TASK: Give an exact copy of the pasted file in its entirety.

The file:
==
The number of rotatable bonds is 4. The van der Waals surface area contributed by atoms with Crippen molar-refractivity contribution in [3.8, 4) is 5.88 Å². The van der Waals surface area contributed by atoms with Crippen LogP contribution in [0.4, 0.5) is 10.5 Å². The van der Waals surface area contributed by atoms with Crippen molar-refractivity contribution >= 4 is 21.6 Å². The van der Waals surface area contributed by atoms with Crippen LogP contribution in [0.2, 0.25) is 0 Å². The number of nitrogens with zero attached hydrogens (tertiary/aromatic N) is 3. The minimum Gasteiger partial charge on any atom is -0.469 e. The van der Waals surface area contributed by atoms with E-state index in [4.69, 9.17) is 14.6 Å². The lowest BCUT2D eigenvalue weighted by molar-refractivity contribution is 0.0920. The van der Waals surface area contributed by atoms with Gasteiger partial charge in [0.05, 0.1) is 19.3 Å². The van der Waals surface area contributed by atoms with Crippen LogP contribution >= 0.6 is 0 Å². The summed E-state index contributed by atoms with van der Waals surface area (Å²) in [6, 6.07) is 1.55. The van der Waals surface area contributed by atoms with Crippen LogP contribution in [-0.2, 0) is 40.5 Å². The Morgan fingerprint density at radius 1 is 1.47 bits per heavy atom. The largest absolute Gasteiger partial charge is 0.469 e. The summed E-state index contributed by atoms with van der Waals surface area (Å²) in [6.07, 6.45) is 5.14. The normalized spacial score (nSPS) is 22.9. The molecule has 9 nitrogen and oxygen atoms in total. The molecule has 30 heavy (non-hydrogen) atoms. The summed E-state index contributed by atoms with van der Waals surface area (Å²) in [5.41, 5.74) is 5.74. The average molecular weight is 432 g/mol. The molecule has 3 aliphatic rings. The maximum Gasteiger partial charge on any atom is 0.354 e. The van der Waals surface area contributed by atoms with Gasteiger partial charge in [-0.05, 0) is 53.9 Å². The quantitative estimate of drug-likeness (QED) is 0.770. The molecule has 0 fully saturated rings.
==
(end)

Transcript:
The number of rotatable bonds is 4. The van der Waals surface area contributed by atoms with Crippen molar-refractivity contribution in [3.8, 4) is 5.88 Å². The van der Waals surface area contributed by atoms with Crippen LogP contribution in [0.4, 0.5) is 10.5 Å². The van der Waals surface area contributed by atoms with Crippen molar-refractivity contribution >= 4 is 21.6 Å². The van der Waals surface area contributed by atoms with Crippen LogP contribution in [0.2, 0.25) is 0 Å². The number of nitrogens with zero attached hydrogens (tertiary/aromatic N) is 3. The minimum Gasteiger partial charge on any atom is -0.469 e. The van der Waals surface area contributed by atoms with E-state index in [4.69, 9.17) is 14.6 Å². The lowest BCUT2D eigenvalue weighted by molar-refractivity contribution is 0.0920. The van der Waals surface area contributed by atoms with Gasteiger partial charge in [0.05, 0.1) is 19.3 Å². The van der Waals surface area contributed by atoms with Crippen LogP contribution >= 0.6 is 0 Å². The summed E-state index contributed by atoms with van der Waals surface area (Å²) in [6, 6.07) is 1.55. The van der Waals surface area contributed by atoms with Crippen LogP contribution in [-0.2, 0) is 40.5 Å². The Morgan fingerprint density at radius 1 is 1.47 bits per heavy atom. The largest absolute Gasteiger partial charge is 0.469 e. The summed E-state index contributed by atoms with van der Waals surface area (Å²) in [6.07, 6.45) is 5.14. The normalized spacial score (nSPS) is 22.9. The molecule has 9 nitrogen and oxygen atoms in total. The molecule has 30 heavy (non-hydrogen) atoms. The summed E-state index contributed by atoms with van der Waals surface area (Å²) in [5.41, 5.74) is 5.74. The average molecular weight is 432 g/mol. The molecule has 3 aliphatic rings. The maximum Gasteiger partial charge on any atom is 0.354 e. The van der Waals surface area contributed by atoms with Gasteiger partial charge in [-0.05, 0) is 53.9 Å². The quantitative estimate of drug-likeness (QED) is 0.770. The molecule has 0 fully saturated rings.